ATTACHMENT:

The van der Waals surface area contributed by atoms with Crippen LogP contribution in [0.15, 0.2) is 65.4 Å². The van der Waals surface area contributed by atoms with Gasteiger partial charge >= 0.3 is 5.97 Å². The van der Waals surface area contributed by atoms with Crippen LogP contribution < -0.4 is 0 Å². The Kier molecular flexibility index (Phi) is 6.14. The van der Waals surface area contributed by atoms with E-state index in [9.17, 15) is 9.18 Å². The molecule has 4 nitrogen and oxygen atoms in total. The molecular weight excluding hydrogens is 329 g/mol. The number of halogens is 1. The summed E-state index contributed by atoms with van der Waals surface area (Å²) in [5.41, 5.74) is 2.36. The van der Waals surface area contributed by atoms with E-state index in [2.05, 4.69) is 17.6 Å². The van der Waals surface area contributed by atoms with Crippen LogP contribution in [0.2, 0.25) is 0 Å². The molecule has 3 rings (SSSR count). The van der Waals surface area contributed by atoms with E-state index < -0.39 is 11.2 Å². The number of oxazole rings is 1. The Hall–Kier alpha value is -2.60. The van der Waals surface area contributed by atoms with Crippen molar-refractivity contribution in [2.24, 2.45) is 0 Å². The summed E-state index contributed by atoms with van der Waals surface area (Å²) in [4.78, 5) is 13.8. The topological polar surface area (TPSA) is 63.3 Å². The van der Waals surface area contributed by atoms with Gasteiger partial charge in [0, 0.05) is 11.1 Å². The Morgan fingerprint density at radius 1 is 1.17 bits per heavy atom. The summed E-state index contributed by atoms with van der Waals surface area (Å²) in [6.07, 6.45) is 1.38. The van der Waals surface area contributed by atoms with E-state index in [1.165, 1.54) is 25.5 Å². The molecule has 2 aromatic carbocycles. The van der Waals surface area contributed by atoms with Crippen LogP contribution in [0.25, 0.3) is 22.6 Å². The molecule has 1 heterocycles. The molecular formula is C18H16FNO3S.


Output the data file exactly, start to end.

The van der Waals surface area contributed by atoms with Crippen LogP contribution in [0.15, 0.2) is 65.4 Å². The van der Waals surface area contributed by atoms with Gasteiger partial charge >= 0.3 is 5.97 Å². The van der Waals surface area contributed by atoms with Crippen LogP contribution < -0.4 is 0 Å². The Kier molecular flexibility index (Phi) is 6.14. The van der Waals surface area contributed by atoms with E-state index in [9.17, 15) is 9.18 Å². The molecule has 4 nitrogen and oxygen atoms in total. The molecular weight excluding hydrogens is 329 g/mol. The number of halogens is 1. The summed E-state index contributed by atoms with van der Waals surface area (Å²) in [5.41, 5.74) is 2.36. The van der Waals surface area contributed by atoms with E-state index in [2.05, 4.69) is 17.6 Å². The van der Waals surface area contributed by atoms with Crippen LogP contribution in [0.2, 0.25) is 0 Å². The molecule has 3 rings (SSSR count). The van der Waals surface area contributed by atoms with E-state index < -0.39 is 11.2 Å². The number of oxazole rings is 1. The Hall–Kier alpha value is -2.60. The van der Waals surface area contributed by atoms with Crippen molar-refractivity contribution in [2.24, 2.45) is 0 Å². The summed E-state index contributed by atoms with van der Waals surface area (Å²) in [4.78, 5) is 13.8. The topological polar surface area (TPSA) is 63.3 Å². The van der Waals surface area contributed by atoms with Gasteiger partial charge in [0, 0.05) is 11.1 Å². The Morgan fingerprint density at radius 1 is 1.17 bits per heavy atom. The summed E-state index contributed by atoms with van der Waals surface area (Å²) in [6.07, 6.45) is 1.38. The van der Waals surface area contributed by atoms with E-state index in [1.165, 1.54) is 25.5 Å². The molecule has 2 aromatic carbocycles. The van der Waals surface area contributed by atoms with Crippen LogP contribution in [0.25, 0.3) is 22.6 Å². The molecule has 1 heterocycles. The molecular formula is C18H16FNO3S.